Learning in Morocco

Learning in Morocco

Language Politics and the Abandoned Educational Dream
Charis Boutieri
Distribution: Global
Publication date: 04/18/2016
Format: Hardback 10 b&w illus.
ISBN: 978-0-253-02051-2
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Learning in Morocco offers a rare look inside public education in the Middle East. While policymakers see a crisis in education based on demographics and financing, Moroccan high school students point to the effects of a highly politicized Arabization policy that has never been implemented coherently. In recent years, national policies to promote the use of Arabic have come into conflict with the demands of a neoliberal job market in which competence in French is still a prerequisite for advancement. Based on long-term research inside and outside classrooms, Charis Boutieri describes how students and teachers work within, or try to circumvent, the system, whose contradictory demands ultimately lead to disengagement and, on occasion, to students taking to the streets in protest.

Author Bio

Charis Boutieri is Lecturer in the Social Anthropology of the Middle East at King’s College London.


“[A] valuable resource for other scholars and a significant book for students trying to understand political and social alienation, as well as the trajectory of development, in the region.”
 — Shana Cohen, Woolf Institute

“This book is aimed at anthropologists and other scholars of education and its role in development. It will be of interest to scholars of Morocco and the Middle East/North Africa region, particularly those interested in youth culture and in growing concerns in the region about the diminishing opportunities for young people in changing regional economies. Learning in Morocco joins a number of important recent works examining these issues in the region.”
 — H-France

“This sophisticated book provides an elegant and useful analysis of the situation of teaching and learning in Moroccan schools. The book explores the numerous strategies used by students to surmount difficulties and to increase their chances of success. It reveals the remarkable influence of linguistic conflicts and the role they play in students' integration, participation, and achievement. ”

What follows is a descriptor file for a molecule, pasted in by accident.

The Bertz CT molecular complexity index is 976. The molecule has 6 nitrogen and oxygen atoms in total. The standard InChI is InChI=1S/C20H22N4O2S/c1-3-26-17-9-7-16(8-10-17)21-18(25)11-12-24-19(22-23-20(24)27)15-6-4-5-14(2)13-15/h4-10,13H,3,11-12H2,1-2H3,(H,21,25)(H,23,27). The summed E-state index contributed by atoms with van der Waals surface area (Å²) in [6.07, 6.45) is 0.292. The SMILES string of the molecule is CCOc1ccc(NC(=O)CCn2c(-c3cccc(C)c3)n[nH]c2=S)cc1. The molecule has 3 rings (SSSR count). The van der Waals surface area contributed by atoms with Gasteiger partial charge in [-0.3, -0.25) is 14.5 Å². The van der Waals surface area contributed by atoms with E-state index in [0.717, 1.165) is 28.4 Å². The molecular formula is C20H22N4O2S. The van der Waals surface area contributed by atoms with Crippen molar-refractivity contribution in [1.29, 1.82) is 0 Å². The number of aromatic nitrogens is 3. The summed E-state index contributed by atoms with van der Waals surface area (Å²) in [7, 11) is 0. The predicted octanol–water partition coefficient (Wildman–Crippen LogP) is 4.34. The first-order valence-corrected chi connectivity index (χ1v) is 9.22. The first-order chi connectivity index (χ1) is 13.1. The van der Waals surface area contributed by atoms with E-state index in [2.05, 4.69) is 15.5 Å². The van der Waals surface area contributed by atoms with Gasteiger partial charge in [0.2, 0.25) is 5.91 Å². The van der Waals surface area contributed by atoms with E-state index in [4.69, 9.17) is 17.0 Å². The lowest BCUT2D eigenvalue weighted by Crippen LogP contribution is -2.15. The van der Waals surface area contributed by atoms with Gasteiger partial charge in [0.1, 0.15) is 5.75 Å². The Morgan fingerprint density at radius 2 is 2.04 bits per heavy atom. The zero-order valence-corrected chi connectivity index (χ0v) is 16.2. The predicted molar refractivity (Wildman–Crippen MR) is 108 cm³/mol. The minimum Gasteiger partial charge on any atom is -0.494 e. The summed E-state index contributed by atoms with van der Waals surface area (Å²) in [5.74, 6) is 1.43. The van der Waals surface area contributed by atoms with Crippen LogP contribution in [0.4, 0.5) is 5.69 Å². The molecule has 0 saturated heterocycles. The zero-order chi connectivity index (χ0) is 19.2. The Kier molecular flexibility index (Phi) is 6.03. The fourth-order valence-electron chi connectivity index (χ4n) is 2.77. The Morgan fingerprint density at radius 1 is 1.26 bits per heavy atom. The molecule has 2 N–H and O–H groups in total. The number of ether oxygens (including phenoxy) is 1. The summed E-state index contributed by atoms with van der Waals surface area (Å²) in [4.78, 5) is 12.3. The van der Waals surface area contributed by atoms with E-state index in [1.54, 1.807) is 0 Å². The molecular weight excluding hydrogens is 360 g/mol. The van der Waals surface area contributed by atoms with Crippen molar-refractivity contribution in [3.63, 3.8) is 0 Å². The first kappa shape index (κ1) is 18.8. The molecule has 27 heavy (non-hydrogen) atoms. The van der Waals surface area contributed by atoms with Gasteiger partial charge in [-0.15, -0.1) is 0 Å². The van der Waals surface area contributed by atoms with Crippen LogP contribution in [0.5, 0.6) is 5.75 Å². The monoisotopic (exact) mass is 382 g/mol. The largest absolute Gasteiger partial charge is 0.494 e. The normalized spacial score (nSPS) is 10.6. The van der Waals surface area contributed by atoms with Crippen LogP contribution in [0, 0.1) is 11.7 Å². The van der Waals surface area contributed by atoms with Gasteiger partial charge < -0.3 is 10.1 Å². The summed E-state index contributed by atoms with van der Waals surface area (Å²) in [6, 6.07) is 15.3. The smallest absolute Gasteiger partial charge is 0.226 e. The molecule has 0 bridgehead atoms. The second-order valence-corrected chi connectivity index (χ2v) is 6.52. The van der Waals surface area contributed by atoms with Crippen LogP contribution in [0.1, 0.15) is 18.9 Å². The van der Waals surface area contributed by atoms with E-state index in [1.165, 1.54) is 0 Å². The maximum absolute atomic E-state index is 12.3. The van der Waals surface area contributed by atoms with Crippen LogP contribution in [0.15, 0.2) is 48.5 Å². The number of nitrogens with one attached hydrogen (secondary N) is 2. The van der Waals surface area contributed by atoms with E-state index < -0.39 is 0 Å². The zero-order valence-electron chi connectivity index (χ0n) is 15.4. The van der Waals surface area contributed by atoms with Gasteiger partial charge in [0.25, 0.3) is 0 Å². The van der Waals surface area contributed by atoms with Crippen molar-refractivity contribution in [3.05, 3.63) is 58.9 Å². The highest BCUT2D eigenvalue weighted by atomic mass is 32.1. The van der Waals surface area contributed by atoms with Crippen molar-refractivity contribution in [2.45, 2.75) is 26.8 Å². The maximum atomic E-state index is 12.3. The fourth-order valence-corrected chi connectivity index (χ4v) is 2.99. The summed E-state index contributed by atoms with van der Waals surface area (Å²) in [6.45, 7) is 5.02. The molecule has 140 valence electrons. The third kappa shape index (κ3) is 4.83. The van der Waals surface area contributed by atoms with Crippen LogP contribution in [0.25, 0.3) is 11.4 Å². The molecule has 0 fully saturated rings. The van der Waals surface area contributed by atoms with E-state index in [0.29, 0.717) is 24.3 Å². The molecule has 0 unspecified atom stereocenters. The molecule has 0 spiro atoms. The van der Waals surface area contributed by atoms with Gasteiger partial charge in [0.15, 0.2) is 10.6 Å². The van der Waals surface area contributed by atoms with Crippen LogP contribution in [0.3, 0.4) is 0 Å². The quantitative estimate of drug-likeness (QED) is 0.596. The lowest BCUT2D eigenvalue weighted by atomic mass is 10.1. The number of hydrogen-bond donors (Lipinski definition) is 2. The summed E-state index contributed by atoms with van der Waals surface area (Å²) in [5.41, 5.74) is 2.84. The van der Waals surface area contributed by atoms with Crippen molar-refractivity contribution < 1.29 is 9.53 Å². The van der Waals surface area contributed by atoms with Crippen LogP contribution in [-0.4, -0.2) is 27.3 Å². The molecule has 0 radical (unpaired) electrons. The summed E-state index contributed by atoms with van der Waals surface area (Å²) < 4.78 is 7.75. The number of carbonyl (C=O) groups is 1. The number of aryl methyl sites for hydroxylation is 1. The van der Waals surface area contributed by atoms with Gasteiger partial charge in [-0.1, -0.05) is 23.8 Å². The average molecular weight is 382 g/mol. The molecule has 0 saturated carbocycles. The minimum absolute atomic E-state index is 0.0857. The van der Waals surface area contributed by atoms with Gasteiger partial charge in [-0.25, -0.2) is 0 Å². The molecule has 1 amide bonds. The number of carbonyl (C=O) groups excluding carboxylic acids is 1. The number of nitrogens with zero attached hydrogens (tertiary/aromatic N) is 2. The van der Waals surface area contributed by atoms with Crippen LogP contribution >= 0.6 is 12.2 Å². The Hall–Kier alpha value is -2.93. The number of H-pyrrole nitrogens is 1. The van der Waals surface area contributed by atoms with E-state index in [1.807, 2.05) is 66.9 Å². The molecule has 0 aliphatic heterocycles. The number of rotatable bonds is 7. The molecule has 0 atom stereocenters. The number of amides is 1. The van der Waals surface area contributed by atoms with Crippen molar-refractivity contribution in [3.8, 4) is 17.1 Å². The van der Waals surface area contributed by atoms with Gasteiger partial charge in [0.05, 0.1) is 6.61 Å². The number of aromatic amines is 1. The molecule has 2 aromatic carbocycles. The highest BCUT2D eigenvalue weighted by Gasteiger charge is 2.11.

— American Anthropologist

Learning in Morocco should be an important reference for students, researchers, and teachers working on education in the postcolonial world.”
 — Anthropology and Education Quarterly

“Charis Boutieri’s study of language politics in Morocco . . . constitutes the latest in a long line of insightful anthropological studies of North African societies and cultures, and another fine addition to Indiana University Press’s ‘Public Cultures of the Middle East and North Africa’ series.”
 — Middle Eastern Studies

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Table of Contents

Writing about Language: Terminology and Transliteration

1. Schools in Crisis

Part I
2. Study Antigone to become a Scientist!
3. Paradox and Passion in the Tower of Babel

Part II
4. Inheritance, Heritage, and the Disinherited
5. Once Upon a Time, There Was a Happy Old Berber Couple

Part III
6. Desires in Languages
7. Out of Class, Into the Street